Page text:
From the first page, paranoia sets in, as it must on anyone working against the Communist regime of East Germany, when Keller embarks on his own agenda to save himself and, more importantly, the family he loves.

Kanon re-creates the tension of a divided Berlin while his well-drawn characters try to escape the clutches of a morally corrupt government. Kanon is simply one of the best.  

By Joseph Kanon,

Why should I read it?

1 author picked The Berlin Exchange as one of their favorite books, and they share why you should read it.

What is this book about?

'A modern master at work' THE TIMES
'Heart-poundingly suspenseful' WASHINGTON POST
'Joseph Kanon owns this corner of the literary landscape' LEE CHILD

Berlin. 1963. The height of the Cold War and an early morning spy swap. On one side of the trade: Martin Keller, an American physicist who once made headlines, but who then disappeared into the English prison system. Keller's most critical possession: his American passport. Keller's most ardent desire: to see his ex-wife Sabine and their young son.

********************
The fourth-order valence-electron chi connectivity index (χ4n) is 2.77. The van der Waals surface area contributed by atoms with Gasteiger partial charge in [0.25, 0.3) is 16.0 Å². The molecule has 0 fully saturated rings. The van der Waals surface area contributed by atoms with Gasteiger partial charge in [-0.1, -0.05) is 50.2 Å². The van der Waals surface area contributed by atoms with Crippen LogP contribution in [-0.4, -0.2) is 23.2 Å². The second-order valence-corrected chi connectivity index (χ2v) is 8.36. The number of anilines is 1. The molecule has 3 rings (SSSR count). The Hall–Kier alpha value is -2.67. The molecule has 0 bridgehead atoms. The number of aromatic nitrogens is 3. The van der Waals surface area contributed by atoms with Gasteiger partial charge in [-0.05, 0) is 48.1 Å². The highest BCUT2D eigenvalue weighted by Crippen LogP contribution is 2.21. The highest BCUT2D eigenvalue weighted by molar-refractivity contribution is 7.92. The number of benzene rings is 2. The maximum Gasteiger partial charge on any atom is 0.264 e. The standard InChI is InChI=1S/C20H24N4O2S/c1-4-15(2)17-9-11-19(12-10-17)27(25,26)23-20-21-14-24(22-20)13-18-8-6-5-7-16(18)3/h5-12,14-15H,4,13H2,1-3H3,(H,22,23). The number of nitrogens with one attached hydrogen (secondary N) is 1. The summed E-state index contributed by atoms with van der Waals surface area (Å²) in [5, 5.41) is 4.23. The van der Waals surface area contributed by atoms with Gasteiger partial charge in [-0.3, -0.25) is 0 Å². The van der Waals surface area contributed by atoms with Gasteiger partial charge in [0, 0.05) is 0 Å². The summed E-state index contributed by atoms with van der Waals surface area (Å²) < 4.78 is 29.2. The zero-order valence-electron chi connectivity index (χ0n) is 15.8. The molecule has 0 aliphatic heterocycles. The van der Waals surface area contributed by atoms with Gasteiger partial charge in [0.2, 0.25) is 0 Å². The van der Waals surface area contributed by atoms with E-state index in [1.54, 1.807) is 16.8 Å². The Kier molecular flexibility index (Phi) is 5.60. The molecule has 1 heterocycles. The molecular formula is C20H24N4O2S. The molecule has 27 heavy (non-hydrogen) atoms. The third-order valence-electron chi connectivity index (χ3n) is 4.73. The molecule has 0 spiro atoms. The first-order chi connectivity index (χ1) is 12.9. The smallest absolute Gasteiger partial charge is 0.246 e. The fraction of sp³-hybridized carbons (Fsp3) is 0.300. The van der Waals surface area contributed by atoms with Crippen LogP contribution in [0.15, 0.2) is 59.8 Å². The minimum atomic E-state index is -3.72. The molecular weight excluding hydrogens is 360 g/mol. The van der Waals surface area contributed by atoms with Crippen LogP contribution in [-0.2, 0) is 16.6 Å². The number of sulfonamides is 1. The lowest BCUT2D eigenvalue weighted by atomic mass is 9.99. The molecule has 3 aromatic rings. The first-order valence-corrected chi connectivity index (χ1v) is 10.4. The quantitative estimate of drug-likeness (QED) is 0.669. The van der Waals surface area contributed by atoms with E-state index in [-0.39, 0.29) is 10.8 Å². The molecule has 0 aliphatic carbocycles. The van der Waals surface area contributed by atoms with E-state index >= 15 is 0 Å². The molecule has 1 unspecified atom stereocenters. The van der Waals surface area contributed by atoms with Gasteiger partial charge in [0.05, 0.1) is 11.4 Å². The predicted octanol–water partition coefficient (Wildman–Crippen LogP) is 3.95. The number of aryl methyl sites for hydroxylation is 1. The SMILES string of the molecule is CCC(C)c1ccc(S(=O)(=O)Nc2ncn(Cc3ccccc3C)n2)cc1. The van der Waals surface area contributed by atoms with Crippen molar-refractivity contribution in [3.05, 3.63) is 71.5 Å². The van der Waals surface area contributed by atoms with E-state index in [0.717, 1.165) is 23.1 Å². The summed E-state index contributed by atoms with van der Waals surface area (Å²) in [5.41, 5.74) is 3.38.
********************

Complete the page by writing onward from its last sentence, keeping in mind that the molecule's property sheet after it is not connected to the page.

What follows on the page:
But Martin has questions: who asked for him? Who negotiated the deal? Just the KGB bringing home one of its…

Book cover of Damascus Station

James Stejskal Why did I love this book?

A newcomer to fiction, David McClosky is another “former” who infuses his storytelling with details only an insider would know.

He tells an excellent tale, diving deep into the fractured regime of Bashar al-Assad's Syria and showing what harm the nasty world of despots and the dark world of spying can wreak on souls. The story intertwines a forbidden love affair between a CIA officer and his agent with collecting intelligence on Syrian chemical weapons and Washington bureaucrats trying to decide what to do next.

It is an excellent representation of what it’s like to serve in a denied area and, having served in Damascus, I can say the scenery is accurate, the personalities are spot on, and the tradecraft is good. I’m looking forward to Moscow X.

By David McCloskey,

Why should I read it?

6 authors picked Damascus Station as one of their favorite books, and they share why you should read it.